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From Site Selection magazine, November 2023

Growing Toward DEI

Betsy K. Power


AMC members celebrated an exciting few days in Boise recently during our Fall Forum, and I hope you walked away from the conference as energized as I was. I thank everyone for their support as I took the gavel from Karen Shchuka. She has made the transition easy, and I thank her for all of her hard work. 

Hard work, of course, is a staple of the corporate real estate industry, especially in a time awash in transition, from protocols for Environmental, Social and Governance (ESG) platforms — and the growing factor that ESG is becoming in rating agency scores — to the explosive growth of technology in the form of artificial intelligence (AI) and the Internet of Things (IoT). And certainly, on the office side of our lives, there is the issue of adapting to hybrid work schedules and puzzling out our corporate space needs. 

Piled onto these, of course, is the growing movement toward Diversity, Equity and Inclusion (DEI). I must congratulate the industry up front for the strides we have made. A look at the IAMC Board of Directors reveals how far women have come, a microcosm of the broader CRE field. If you scan the websites of the corporations our directors represent — Penske, Sonoco and, yes, PepsiCo, to name just three — you will see the commitment that’s being made to advancing the cause of DEI. The same is true, I know, for the majority of our member organizations, a telling sign of how forward-thinking our membership is. 

But, just like those other points of transition, DEI is a journey, not a destination. And certainly there is more all of us can do, not only for women in the industry, but indeed for all underrepresented groups.

It is curious to me how much focus is given to the “E” of ESG, while the “S,” the social aspect, seems to get relatively little play despite all it stands for: Pay equity, the recognition that diverse voices provide broader strategic perspectives and the importance of representing diverse cultures throughout the management ranks — even into the C-suite.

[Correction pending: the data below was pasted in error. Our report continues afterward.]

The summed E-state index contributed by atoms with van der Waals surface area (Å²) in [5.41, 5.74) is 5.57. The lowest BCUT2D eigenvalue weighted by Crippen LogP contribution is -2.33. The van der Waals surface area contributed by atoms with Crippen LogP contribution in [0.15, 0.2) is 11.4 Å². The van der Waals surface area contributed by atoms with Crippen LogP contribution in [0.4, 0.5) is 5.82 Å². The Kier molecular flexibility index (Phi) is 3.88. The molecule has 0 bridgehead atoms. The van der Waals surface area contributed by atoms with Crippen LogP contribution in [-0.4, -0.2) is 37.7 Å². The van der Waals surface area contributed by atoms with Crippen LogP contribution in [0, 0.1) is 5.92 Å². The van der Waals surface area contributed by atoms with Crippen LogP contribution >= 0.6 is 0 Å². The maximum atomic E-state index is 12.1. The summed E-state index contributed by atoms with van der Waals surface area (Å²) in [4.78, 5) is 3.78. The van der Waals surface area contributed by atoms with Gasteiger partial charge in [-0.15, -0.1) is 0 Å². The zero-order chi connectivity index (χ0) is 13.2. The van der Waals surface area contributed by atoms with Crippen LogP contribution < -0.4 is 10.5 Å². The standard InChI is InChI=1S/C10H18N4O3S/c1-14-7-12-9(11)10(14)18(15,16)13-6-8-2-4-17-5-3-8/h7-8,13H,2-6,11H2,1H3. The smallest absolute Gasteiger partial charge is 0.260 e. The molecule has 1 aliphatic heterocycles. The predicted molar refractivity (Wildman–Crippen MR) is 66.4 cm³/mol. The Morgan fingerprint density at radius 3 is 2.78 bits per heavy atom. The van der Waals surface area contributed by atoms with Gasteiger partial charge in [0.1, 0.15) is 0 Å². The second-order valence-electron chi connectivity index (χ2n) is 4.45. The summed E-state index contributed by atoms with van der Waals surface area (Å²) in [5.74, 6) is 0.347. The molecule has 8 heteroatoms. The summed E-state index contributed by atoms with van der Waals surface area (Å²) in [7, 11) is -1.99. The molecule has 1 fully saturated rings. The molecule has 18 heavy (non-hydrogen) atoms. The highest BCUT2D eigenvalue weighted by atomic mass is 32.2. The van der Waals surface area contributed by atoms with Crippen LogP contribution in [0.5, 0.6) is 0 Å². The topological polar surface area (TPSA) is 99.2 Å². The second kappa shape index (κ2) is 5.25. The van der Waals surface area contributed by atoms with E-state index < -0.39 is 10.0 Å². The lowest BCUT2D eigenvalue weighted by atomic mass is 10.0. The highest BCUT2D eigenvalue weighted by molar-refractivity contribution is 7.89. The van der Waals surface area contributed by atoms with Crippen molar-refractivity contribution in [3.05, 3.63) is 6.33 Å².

CREW Network’s most recent Benchmark DEI Survey (they perform one every five years) reveals that, “On average, women earn 56% less than men from commissions and bonuses. White women earn 51% less from commissions and bonuses than men, while Black women earn 71%, Asian women earn 73%, and Hispanic/Latinx women earn 74% less than their male counterparts.” (It is also alarming to me how little data there is on groups other than women!)

Happily, the journey continues. I am proud that PepsiCo divisions such as Frito-Lay focus on internships for high school students of diverse backgrounds and orientations, and we are diligently working to source projects to underrepresented contractors.

On this score, I believe passionately that we all need to expand our vendor list of capable minority and women-owned businesses. Of course, work begets work. And what a great calling card it is to say, “I’ve done work for PepsiCo” or some other major corporation. Besides, this is a benefit that services both the contractor and the client since, once the word gets out that you, as a corporate real estate decision maker, put DEI front and center in your hiring practices, your digital Rolodex will explode with the names of qualified women- and minority-owned providers.

But this is just one potential fix and, progress aside, there are clearly still plenty of miles to travel on our road to diversity, equity and inclusion. There is so much that IAMC members can do to ensure that DEI remains front and center. In our next column, we will discuss steps you can take within your organization. Remember, just like any of the other issues of transition, you need to get involved or be left behind.


Betsy K. Power

Chair, IAMC Board of Directors

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